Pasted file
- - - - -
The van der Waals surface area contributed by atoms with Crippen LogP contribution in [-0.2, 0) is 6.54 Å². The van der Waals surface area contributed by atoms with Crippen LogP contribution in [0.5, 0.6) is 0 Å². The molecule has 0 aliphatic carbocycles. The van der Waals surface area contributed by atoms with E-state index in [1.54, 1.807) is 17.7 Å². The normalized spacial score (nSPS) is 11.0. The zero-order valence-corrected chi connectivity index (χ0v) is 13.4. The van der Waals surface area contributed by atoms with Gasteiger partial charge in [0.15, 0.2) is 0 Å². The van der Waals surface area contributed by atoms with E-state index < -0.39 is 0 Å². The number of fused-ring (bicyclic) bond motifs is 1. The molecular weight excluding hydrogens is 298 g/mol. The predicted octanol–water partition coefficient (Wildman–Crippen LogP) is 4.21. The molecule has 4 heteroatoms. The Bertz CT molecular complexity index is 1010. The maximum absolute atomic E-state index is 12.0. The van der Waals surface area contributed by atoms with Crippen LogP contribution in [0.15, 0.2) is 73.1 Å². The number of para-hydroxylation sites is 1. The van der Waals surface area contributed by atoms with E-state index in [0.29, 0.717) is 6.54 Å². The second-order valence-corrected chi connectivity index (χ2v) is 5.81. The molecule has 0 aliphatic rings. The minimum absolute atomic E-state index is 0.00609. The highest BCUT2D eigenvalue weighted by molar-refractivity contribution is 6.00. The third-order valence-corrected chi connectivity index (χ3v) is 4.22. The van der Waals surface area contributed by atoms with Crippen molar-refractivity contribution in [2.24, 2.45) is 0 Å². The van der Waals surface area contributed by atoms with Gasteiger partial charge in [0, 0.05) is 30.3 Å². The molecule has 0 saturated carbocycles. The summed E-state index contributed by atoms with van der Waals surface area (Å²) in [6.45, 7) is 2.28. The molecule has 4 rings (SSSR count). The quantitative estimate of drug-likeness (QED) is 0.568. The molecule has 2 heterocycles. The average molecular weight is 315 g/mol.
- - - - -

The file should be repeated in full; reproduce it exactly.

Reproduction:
The van der Waals surface area contributed by atoms with Crippen LogP contribution in [-0.2, 0) is 6.54 Å². The van der Waals surface area contributed by atoms with Crippen LogP contribution in [0.5, 0.6) is 0 Å². The molecule has 0 aliphatic carbocycles. The van der Waals surface area contributed by atoms with E-state index in [1.54, 1.807) is 17.7 Å². The normalized spacial score (nSPS) is 11.0. The zero-order valence-corrected chi connectivity index (χ0v) is 13.4. The van der Waals surface area contributed by atoms with Gasteiger partial charge in [0.15, 0.2) is 0 Å². The van der Waals surface area contributed by atoms with E-state index < -0.39 is 0 Å². The number of fused-ring (bicyclic) bond motifs is 1. The molecular weight excluding hydrogens is 298 g/mol. The predicted octanol–water partition coefficient (Wildman–Crippen LogP) is 4.21. The molecule has 4 heteroatoms. The Bertz CT molecular complexity index is 1010. The maximum absolute atomic E-state index is 12.0. The van der Waals surface area contributed by atoms with Crippen LogP contribution in [0.15, 0.2) is 73.1 Å². The number of para-hydroxylation sites is 1. The van der Waals surface area contributed by atoms with E-state index in [0.29, 0.717) is 6.54 Å². The second-order valence-corrected chi connectivity index (χ2v) is 5.81. The molecule has 0 aliphatic rings. The minimum absolute atomic E-state index is 0.00609. The highest BCUT2D eigenvalue weighted by molar-refractivity contribution is 6.00. The third-order valence-corrected chi connectivity index (χ3v) is 4.22. The van der Waals surface area contributed by atoms with Crippen molar-refractivity contribution in [2.24, 2.45) is 0 Å². The van der Waals surface area contributed by atoms with Gasteiger partial charge in [0, 0.05) is 30.3 Å². The molecule has 0 saturated carbocycles. The summed E-state index contributed by atoms with van der Waals surface area (Å²) in [6.45, 7) is 2.28. The molecule has 4 rings (SSSR count). The quantitative estimate of drug-likeness (QED) is 0.568. The molecule has 2 heterocycles. The average molecular weight is 315 g/mol.